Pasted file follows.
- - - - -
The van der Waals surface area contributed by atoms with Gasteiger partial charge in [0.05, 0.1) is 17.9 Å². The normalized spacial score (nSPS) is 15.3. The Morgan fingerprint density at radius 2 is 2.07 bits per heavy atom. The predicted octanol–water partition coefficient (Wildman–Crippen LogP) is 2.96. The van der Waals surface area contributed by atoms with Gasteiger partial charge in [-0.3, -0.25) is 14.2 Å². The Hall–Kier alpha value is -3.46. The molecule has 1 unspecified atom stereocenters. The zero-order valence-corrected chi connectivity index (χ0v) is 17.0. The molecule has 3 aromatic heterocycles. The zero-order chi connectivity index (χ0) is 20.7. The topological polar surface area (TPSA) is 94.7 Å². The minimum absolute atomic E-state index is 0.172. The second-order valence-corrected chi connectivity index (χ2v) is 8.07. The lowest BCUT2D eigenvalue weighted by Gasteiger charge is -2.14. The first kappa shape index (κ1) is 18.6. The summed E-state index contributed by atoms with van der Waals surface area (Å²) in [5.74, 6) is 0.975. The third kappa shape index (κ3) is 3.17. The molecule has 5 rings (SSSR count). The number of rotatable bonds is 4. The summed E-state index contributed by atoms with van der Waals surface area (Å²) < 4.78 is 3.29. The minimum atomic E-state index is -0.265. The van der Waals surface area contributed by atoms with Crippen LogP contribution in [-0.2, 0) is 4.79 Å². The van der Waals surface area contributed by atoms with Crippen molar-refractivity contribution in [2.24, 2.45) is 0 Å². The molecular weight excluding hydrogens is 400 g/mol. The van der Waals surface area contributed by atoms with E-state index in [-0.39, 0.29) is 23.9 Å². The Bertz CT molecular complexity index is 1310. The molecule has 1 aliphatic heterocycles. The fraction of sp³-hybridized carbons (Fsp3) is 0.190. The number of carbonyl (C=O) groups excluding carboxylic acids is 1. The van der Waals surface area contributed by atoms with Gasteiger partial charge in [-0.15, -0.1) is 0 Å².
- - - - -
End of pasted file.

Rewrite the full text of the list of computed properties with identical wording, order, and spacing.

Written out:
The van der Waals surface area contributed by atoms with Gasteiger partial charge in [0.05, 0.1) is 17.9 Å². The normalized spacial score (nSPS) is 15.3. The Morgan fingerprint density at radius 2 is 2.07 bits per heavy atom. The predicted octanol–water partition coefficient (Wildman–Crippen LogP) is 2.96. The van der Waals surface area contributed by atoms with Gasteiger partial charge in [-0.3, -0.25) is 14.2 Å². The Hall–Kier alpha value is -3.46. The molecule has 1 unspecified atom stereocenters. The zero-order valence-corrected chi connectivity index (χ0v) is 17.0. The molecule has 3 aromatic heterocycles. The zero-order chi connectivity index (χ0) is 20.7. The topological polar surface area (TPSA) is 94.7 Å². The minimum absolute atomic E-state index is 0.172. The second-order valence-corrected chi connectivity index (χ2v) is 8.07. The lowest BCUT2D eigenvalue weighted by Gasteiger charge is -2.14. The first kappa shape index (κ1) is 18.6. The summed E-state index contributed by atoms with van der Waals surface area (Å²) in [5.74, 6) is 0.975. The third kappa shape index (κ3) is 3.17. The molecule has 5 rings (SSSR count). The number of rotatable bonds is 4. The summed E-state index contributed by atoms with van der Waals surface area (Å²) < 4.78 is 3.29. The minimum atomic E-state index is -0.265. The van der Waals surface area contributed by atoms with Crippen LogP contribution in [-0.2, 0) is 4.79 Å². The van der Waals surface area contributed by atoms with Crippen molar-refractivity contribution in [2.24, 2.45) is 0 Å². The molecular weight excluding hydrogens is 400 g/mol. The van der Waals surface area contributed by atoms with E-state index in [-0.39, 0.29) is 23.9 Å². The Bertz CT molecular complexity index is 1310. The molecule has 1 aliphatic heterocycles. The fraction of sp³-hybridized carbons (Fsp3) is 0.190. The number of carbonyl (C=O) groups excluding carboxylic acids is 1. The van der Waals surface area contributed by atoms with Gasteiger partial charge in [-0.15, -0.1) is 0 Å².